Riverwoods Preservation Council

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Pesticide Spray
 The Best Spring Ever
 (pesticide article from the National Audubon  Society)

 May - June, 2008


(photograph courtesy of Keith Weller, USDA-ARS photo library )

After an exceptionally long cold winter, spring in all its glorious Technicolor is finally here! That means we finally can go outside and enjoy our properties.This means different things to different people. For some of us, it means watching the bird migration,for some watching the native spring ephemerals appear, for others it means cleaning accumulated leaves out of planting beds and for others it means beginning to work on the lawn. Enjoyment comes in many forms. But however it’s done it should not be harmful – not to us, to our children, to the non-human inhabitants of our region, or to those who come after us.

In the spirit of spring, new beginnings and inspiration, so that we can all continue to enjoy, we bring you the following thoughts from the National Audubon Society.

Pesticides are designed to kill, repel, or otherwise control perceived pest organisms – they are intentionally toxic substances. It is critical to realize, furthermore, that the vast majority of pesticides are toxic to organisms beyond the targeted pests. Whenever we use insecticides (for insect control), herbicides (for weed control), fungicides (for fungus control), rodenticides (for rodent control), or other pesticides, we must recognize that we are potentially exposing birds, beneficial organisms, pets, and people to risk. It is estimated that seven million birds die each year because of exposure to lawn pesticides. In a recent study of pesticide exposure among children living in a major U.S. metropolitan area, traces of garden chemicals were found in 99% of the 110 children tested. Remember, because children and pets have smaller body sizes, a tendency to play and roll on the ground, and frequently put in their mouths things that they find, they have a greater risk of exposure to applied pesticides do than adult humans.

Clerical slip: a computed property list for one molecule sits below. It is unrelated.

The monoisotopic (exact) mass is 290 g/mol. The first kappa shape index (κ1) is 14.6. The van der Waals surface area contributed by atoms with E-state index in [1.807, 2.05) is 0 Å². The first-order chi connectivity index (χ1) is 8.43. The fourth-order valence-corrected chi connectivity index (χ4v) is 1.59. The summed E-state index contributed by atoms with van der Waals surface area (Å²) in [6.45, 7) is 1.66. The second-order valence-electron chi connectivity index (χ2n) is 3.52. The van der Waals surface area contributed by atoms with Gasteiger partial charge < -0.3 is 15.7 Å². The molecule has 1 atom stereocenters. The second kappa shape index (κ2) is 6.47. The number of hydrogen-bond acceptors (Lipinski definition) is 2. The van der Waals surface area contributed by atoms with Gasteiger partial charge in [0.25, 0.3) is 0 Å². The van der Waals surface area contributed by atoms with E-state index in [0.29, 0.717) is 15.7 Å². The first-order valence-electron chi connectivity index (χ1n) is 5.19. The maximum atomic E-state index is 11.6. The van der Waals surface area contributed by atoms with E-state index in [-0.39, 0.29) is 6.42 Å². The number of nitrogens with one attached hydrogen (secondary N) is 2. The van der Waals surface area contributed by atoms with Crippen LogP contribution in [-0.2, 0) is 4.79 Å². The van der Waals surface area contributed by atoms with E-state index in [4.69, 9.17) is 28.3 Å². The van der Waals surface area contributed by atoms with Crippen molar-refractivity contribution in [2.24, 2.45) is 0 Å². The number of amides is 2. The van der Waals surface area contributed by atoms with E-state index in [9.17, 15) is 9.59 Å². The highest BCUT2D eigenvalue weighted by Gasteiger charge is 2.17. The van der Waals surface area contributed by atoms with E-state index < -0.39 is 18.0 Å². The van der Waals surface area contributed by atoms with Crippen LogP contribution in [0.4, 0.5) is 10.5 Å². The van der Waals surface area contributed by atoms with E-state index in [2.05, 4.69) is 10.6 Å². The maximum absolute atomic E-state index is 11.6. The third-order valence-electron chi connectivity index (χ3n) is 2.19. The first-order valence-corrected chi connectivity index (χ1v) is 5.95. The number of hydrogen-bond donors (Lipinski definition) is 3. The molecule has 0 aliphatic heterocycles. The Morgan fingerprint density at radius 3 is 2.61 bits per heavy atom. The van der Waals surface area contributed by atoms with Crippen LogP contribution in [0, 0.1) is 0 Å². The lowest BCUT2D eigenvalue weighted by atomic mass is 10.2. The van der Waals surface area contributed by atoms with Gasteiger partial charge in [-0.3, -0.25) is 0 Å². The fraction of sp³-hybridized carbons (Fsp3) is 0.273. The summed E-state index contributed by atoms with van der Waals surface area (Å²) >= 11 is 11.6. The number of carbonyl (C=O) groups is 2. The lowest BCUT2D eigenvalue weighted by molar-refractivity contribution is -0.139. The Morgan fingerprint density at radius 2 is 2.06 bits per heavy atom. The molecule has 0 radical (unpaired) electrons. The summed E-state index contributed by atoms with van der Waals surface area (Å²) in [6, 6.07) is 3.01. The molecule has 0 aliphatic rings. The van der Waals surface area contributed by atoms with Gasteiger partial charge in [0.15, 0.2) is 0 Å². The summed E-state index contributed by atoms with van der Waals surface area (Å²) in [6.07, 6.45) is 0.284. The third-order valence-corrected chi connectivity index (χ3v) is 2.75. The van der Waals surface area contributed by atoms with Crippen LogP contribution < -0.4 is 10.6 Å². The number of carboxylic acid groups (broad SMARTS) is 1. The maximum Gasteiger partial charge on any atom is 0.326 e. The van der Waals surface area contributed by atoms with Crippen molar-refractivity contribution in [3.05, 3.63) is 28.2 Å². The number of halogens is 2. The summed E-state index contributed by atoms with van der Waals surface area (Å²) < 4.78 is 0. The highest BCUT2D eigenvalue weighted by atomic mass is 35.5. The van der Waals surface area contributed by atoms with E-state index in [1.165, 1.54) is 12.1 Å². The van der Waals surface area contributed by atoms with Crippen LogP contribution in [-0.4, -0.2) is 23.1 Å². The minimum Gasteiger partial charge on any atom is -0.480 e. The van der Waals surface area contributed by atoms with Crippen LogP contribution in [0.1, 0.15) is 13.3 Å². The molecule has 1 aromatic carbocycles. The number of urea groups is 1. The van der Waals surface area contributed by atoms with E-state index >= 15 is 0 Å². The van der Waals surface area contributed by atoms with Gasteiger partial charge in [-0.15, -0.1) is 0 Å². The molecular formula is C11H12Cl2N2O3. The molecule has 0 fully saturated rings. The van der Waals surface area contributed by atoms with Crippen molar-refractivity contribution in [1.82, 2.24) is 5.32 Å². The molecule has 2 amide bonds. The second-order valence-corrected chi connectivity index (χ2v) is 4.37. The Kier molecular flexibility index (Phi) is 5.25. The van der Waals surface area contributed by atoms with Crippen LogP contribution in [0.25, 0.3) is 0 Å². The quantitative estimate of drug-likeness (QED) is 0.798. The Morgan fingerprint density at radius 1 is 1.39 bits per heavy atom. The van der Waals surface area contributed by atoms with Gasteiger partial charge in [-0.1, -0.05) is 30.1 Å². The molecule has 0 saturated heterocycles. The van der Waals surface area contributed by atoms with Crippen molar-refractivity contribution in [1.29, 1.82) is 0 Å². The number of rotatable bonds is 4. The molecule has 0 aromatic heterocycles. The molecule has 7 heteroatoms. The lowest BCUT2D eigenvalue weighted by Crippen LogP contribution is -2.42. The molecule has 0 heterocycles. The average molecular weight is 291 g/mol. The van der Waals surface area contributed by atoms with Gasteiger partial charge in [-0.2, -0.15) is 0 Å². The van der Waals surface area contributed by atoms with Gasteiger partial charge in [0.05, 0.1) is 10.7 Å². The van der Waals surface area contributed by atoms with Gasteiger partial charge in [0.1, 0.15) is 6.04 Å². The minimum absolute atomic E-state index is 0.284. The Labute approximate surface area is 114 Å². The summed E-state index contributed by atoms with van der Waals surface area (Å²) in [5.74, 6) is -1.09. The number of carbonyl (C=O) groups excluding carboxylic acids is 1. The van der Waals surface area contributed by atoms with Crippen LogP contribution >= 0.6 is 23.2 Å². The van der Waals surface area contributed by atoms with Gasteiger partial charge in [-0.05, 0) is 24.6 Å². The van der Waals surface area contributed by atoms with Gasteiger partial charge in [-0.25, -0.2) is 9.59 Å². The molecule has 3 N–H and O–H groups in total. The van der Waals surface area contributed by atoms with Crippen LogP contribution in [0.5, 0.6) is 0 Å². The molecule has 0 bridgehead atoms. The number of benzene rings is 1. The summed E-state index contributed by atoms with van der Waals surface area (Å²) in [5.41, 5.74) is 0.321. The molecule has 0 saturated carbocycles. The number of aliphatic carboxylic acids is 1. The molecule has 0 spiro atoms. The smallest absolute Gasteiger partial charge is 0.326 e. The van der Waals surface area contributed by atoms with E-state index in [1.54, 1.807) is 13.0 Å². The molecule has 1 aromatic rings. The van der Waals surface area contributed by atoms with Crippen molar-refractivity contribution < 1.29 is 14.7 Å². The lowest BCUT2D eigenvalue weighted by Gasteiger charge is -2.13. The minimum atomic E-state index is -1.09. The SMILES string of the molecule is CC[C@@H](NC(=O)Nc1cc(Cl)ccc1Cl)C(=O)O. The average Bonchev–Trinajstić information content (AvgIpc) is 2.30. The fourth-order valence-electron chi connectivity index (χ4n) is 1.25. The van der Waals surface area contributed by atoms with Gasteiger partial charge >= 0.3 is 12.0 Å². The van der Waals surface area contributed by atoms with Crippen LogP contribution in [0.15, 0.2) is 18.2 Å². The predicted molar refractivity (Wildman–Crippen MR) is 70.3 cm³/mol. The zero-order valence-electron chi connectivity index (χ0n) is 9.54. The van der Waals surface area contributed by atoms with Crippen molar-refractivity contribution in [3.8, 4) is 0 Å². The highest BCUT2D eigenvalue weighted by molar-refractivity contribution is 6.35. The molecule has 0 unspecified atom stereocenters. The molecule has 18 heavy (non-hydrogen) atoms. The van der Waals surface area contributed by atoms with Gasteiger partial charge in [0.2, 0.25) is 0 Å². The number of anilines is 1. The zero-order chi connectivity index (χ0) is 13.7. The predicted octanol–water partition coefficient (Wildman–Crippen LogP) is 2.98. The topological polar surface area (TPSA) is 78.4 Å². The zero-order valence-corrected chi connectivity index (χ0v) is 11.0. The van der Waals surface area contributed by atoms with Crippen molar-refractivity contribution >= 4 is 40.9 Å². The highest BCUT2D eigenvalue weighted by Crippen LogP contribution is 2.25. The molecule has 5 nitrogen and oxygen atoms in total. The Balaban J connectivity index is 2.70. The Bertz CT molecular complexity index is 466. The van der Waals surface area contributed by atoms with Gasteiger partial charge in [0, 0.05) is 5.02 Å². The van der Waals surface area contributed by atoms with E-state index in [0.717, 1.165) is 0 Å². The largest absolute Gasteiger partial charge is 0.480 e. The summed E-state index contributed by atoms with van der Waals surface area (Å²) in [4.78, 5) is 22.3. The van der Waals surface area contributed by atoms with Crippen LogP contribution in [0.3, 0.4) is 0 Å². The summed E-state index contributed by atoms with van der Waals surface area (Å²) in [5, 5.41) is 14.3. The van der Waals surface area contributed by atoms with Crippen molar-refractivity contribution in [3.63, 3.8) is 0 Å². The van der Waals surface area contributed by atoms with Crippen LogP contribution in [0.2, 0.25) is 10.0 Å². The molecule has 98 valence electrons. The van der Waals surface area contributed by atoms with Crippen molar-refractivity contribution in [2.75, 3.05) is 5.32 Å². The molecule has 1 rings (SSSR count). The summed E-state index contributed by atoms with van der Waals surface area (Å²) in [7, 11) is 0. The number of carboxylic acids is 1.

Pesticide use is rampant in this country – homeowners apply an estimated 78 million pounds of insecticides, herbicides, and fungicides per year to their homes, lawns, and gardens. And, this does not include applications made by pest control and lawn care professionals. As a consequence of such widespread use, pesticides have become pervasive in our environment. A U.S. Geological Survey analysis of 20 major river basins and aquifer systems reveals that commonly used lawn and garden pesticides are routinely found in surface and ground water throughout the country. Many can also persist in soil and in our gardens, and can be carried on our feet into our homes.

Beginning in your backyard you can do your part to reduce the amount of toxins that can potentially end up in streams, soil, food chains, and on children’s hands.
Before even contemplating pest control – make sure you have a pest problem. Learn your enemies.

Parasitic Wasp(parasitic wasp photo courtesy of
Scott Bauer, USDA-ARS photo library )

 Equally important, learn your natural allies in pest control and welcome these beneficial organisms such as dragonflies, parasitic wasps, and lacewings into your yard.

 In the healthy backyard, less-toxic alternatives are used to deal with common pests and weeds should a problem occur. In many cases, the only “active ingredient” you'll need is some elbow grease; hand-pulling weeds, for instance, can eliminate the use of herbicides and the risks they pose to the broader environment. Before reaching for the spray, dust, or turf builder, consider the many available alternatives.

Encourage your neighbors to do the same since what they spray on their yard can drift to yours. If repeated infestations of your plants have you bugged, consider native plants – they're more resistant to pests and are adapted to withstand attacks. Carefully assess the reason you consider pesticide use at all. If it is for lawn or other strictly aesthetic uses, find a non-toxic alternative. Remember that your children and pets as well as birds and other wildlife will be in direct contact with whatever is applied to your lawn.

© Riverwoods Preservation Council- - Page last updated: December 2009